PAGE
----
Fordham University            The Jesuit University of New York
 


Fordham Professor Emeritus on Peace in the Middle East

Contact: Brian Kluepfel
(212) 636-7175
bkluepfel@fordham.edu


Donald J. Moore, S.J., professor emeritus of theology at Fordham, sees a beacon of hope for peace in the Middle East because of small activist groups, both Palestinian and Israeli, who continue to speak out against violence. The Jesuit, who ministers to a small English-speaking Catholic population in Jerusalem and lives at the city’s Pontifical Biblical Institute, compared the current peace and justice groups to the prophets of the Eighth to Second Centuries B.C. “who raised their voice in great criticism…on behalf of the widow, the orphan or the stranger.”

Father Moore has lived for the past six years in the Israeli capital, and has written articles on that experience for America: The National Catholic Weekly; and Jivan, published by the Jesuits of India. He praised groups like the Israeli Committee Against House Demolitions (ICAHD), who physically block the bulldozing of Palestinian homes; and Machsom Watch, a group of Israeli women who monitor checkpoints and report inequities.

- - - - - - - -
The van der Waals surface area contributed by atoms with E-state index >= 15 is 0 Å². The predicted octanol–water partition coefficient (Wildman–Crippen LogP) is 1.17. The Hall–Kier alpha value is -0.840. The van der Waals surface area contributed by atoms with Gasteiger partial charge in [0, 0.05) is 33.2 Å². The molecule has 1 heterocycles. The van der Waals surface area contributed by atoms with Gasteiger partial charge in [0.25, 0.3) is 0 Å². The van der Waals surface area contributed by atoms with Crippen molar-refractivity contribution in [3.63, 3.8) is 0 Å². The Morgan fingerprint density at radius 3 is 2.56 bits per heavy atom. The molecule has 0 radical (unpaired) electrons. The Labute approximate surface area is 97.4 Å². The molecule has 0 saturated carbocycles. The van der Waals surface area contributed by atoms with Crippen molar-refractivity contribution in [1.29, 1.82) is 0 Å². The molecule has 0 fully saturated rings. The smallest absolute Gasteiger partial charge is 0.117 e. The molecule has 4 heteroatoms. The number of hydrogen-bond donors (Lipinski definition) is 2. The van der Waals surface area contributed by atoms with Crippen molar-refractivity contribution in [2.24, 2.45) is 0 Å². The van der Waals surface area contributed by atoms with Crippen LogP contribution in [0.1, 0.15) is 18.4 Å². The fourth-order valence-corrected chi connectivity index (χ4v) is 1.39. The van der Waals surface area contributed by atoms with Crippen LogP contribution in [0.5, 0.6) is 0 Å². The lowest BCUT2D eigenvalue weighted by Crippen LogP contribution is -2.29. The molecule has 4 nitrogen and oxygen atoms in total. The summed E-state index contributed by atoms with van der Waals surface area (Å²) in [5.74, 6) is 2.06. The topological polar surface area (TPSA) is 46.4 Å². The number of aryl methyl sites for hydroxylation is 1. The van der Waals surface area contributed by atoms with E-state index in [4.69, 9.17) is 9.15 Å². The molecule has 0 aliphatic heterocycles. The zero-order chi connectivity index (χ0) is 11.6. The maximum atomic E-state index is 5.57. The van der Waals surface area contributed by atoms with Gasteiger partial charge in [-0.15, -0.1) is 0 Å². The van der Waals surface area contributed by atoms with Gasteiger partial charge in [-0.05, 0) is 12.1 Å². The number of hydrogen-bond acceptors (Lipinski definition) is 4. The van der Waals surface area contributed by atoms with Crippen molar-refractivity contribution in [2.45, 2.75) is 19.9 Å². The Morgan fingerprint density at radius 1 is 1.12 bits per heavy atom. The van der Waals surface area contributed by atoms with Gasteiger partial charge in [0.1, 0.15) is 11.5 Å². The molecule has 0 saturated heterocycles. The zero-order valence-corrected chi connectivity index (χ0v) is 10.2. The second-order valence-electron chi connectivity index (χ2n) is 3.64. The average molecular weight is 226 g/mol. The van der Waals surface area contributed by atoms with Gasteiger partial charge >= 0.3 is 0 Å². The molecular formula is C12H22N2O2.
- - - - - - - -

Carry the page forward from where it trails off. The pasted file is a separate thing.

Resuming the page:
“For some Palestinians, these actions are a revelation, for they only know the Israelis as soldiers,” said Father Moore. He said he was also impressed by the fortitude of the Bereaved Families Forum, comprising Israelis and Palestinians who have lost loved ones to the violence, yet renounce retribution and further militarization.

In his lecture “A View from Jerusalem: Palestinian and Israeli Peacemaking Efforts,” on Nov. 29 at St. Peter’s College, Father Moore said that peace activists in Israel and Gaza are often called collaborators and traitors by their own people, yet they persist. “My goal is to support the people who are speaking out, and let them know someone cares and will give them a voice,” he said.

Founded in 1841, Fordham is the Jesuit University of New York, offering exceptional education distinguished by the Jesuit tradition to more than 15,600 students in its five undergraduate colleges and its six graduate and professional schools. It has residential campuses in the Bronx, Manhattan and Tarrytown, and the Louis J. Calder Center Biological Field Station in Armonk, N.Y.
12/06

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